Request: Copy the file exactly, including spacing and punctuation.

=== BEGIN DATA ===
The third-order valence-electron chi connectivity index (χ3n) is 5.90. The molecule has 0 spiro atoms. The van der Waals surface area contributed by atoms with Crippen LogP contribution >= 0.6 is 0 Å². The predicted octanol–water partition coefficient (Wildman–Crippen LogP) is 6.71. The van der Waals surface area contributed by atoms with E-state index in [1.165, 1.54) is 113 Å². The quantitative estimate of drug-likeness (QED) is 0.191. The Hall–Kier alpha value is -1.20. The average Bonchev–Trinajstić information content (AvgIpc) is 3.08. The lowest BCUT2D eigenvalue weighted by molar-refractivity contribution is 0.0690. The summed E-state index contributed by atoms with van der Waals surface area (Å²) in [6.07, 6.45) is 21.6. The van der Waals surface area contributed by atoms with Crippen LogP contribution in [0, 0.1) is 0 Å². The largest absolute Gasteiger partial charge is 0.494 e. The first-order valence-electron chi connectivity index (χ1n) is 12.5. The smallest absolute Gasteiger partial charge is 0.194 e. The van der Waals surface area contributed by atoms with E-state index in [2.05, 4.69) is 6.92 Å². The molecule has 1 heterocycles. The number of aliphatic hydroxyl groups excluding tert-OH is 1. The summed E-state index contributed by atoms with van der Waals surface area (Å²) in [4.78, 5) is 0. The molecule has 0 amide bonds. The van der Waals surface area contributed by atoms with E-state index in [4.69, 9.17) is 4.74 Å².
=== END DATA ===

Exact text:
The third-order valence-electron chi connectivity index (χ3n) is 5.90. The molecule has 0 spiro atoms. The van der Waals surface area contributed by atoms with Crippen LogP contribution >= 0.6 is 0 Å². The predicted octanol–water partition coefficient (Wildman–Crippen LogP) is 6.71. The van der Waals surface area contributed by atoms with E-state index in [1.165, 1.54) is 113 Å². The quantitative estimate of drug-likeness (QED) is 0.191. The Hall–Kier alpha value is -1.20. The average Bonchev–Trinajstić information content (AvgIpc) is 3.08. The lowest BCUT2D eigenvalue weighted by molar-refractivity contribution is 0.0690. The summed E-state index contributed by atoms with van der Waals surface area (Å²) in [6.07, 6.45) is 21.6. The van der Waals surface area contributed by atoms with Crippen LogP contribution in [0, 0.1) is 0 Å². The largest absolute Gasteiger partial charge is 0.494 e. The first-order valence-electron chi connectivity index (χ1n) is 12.5. The smallest absolute Gasteiger partial charge is 0.194 e. The van der Waals surface area contributed by atoms with E-state index in [2.05, 4.69) is 6.92 Å². The molecule has 1 heterocycles. The number of aliphatic hydroxyl groups excluding tert-OH is 1. The summed E-state index contributed by atoms with van der Waals surface area (Å²) in [4.78, 5) is 0. The molecule has 0 amide bonds. The van der Waals surface area contributed by atoms with E-state index in [4.69, 9.17) is 4.74 Å².